This follows completion of the first highway bridge between China and Russia in 2019. Located 450 kilometres northwest of the Tongjiang-Nizhneleninskoye bridge and also over the Amur River, the bridge connects Heihe and Blagoveshchensk. It was initiated in 1995 following the signing of a joint agreement under which the governments of Heilongjiang Province and Amur Region agreed to share the cost of the bridge construction and set up a joint venture to construct and operate the bridge. However, in subsequent years the organisational and financial model of the bridge changed and construction did not commence until 2016. The project involves toll collection, two lanes for passenger vehicles and two lanes for cargo trucks. A temporary border checkpoint has been built on the Russian territory to receive up to 200 cargo trucks per day until a permanent checkpoint is built. As of May 2021, organisational work is ongoing, the toll collection system has been tested and the bridge is ready for operation. However, the bridge will be allowed to open only after COVID-19 restrictions lift. The launch date will be announced by joint decision of Russia and China. The project's transport capacity is expected to be over 300,000 cargo and passenger vehicles per year, offering unique export opportunities for both countries.  

Two more cross-border initiatives involve constructing transport transit corridors that will link the Chinese and European markets. One of them is the Western Europe-Western China (WE-WC) Highway, named the New Silk Highway. It is a transcontinental expressway with a total length of 8,445 km that will pass through China, Russia and Kazakhstan, thus linking China’s port of Lianyungang with St. Petersburg in Russia. It’s estimated that once complete, the WE-WC Highway will allow products to travel between China and Europe in 10 days, instead of the current 30 to 50 days by sea.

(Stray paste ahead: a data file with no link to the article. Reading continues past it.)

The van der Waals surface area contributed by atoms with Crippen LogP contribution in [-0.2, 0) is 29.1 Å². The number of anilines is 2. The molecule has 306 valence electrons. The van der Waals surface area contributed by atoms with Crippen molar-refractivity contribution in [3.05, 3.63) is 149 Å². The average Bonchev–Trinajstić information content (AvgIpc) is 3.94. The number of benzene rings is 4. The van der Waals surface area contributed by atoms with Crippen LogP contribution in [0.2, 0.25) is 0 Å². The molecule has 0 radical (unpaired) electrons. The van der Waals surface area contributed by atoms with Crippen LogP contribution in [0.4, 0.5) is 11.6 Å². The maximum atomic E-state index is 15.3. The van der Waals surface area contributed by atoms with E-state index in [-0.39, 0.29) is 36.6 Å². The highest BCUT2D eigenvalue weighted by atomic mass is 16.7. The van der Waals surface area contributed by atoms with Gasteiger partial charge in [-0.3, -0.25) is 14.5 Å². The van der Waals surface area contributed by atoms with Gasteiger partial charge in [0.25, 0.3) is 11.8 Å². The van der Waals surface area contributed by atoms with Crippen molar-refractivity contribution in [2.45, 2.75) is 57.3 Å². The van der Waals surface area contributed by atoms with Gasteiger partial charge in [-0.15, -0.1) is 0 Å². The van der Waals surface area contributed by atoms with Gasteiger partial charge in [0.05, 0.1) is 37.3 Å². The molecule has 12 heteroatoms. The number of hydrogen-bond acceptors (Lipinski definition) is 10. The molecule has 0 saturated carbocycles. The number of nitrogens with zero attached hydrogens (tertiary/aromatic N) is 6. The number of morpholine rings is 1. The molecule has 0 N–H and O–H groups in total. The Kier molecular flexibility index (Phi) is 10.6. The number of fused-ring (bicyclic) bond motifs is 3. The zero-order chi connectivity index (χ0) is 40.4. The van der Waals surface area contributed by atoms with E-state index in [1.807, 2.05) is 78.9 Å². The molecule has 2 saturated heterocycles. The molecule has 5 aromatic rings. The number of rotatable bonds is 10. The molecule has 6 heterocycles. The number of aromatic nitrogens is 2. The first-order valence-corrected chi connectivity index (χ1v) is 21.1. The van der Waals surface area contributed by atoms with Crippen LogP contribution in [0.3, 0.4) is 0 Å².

The Meridian Tall Highway would be one of the shortest East-West overland connectivity routes. The circa USD9.3 billion highway is planned to span 2,023 km from the Russia-Kazakhstan border to an existing road that connects Minsk in Belarus with Moscow. Plans are for the highway to be built through private investment only. Both projects aim to improve regional connectivity and increase transportation efficiency and availability.

These initiatives have significant socioeconomic potential but face multiple challenges, including: social and environmental risks; dependence on private investment; increased reliance on environmental, social, and corporate governance (ESG) performance; and technical complexity. One of the solutions to respond to these challenges is following a holistic approach for infrastructure quality assessment.

Comprehensive tool for cross-border project assessment and development

Assessment of costs and benefits is a prerequisite to understand the viability of any project, but even more so for cross-border projects, given the commonly low visibility countries often have of their neighbor’s internal plans, processes and markets. Low viability might be a barrier to project development, implementation and completion – particularly for projects seeking commercial financing. 

Cross-border projects therefore require innovative assessment approaches based on best global practices and standards, as recognised by stakeholders from investors and financial institutions to government authorities and citizens. The assessment approach should serve as a rating tool based on the principles of transparency, versatility and comprehensiveness and should give investors a holistic understanding of a project's benefits, financial efficiency and lifecycle risks – including ESG.